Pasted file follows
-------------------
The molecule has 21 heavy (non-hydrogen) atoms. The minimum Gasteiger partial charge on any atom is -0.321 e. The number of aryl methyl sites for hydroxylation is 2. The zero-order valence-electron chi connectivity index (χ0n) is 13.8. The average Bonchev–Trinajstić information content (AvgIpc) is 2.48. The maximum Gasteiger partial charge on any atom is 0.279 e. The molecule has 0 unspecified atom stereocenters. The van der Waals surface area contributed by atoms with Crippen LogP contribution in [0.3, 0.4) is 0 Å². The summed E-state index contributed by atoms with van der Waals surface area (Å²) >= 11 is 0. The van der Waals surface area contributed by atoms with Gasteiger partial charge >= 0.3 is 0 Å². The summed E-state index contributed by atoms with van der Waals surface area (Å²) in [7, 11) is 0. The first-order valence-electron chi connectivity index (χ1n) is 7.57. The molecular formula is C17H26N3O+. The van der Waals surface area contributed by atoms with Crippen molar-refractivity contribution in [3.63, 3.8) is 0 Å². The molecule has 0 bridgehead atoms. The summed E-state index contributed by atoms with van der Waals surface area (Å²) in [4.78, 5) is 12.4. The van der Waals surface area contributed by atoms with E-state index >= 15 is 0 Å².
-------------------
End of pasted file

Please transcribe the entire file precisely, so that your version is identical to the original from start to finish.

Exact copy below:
The molecule has 21 heavy (non-hydrogen) atoms. The minimum Gasteiger partial charge on any atom is -0.321 e. The number of aryl methyl sites for hydroxylation is 2. The zero-order valence-electron chi connectivity index (χ0n) is 13.8. The average Bonchev–Trinajstić information content (AvgIpc) is 2.48. The maximum Gasteiger partial charge on any atom is 0.279 e. The molecule has 0 unspecified atom stereocenters. The van der Waals surface area contributed by atoms with Crippen LogP contribution in [0.3, 0.4) is 0 Å². The summed E-state index contributed by atoms with van der Waals surface area (Å²) >= 11 is 0. The van der Waals surface area contributed by atoms with Gasteiger partial charge >= 0.3 is 0 Å². The summed E-state index contributed by atoms with van der Waals surface area (Å²) in [7, 11) is 0. The first-order valence-electron chi connectivity index (χ1n) is 7.57. The molecular formula is C17H26N3O+. The van der Waals surface area contributed by atoms with Crippen molar-refractivity contribution in [3.63, 3.8) is 0 Å². The molecule has 0 bridgehead atoms. The summed E-state index contributed by atoms with van der Waals surface area (Å²) in [4.78, 5) is 12.4. The van der Waals surface area contributed by atoms with E-state index >= 15 is 0 Å².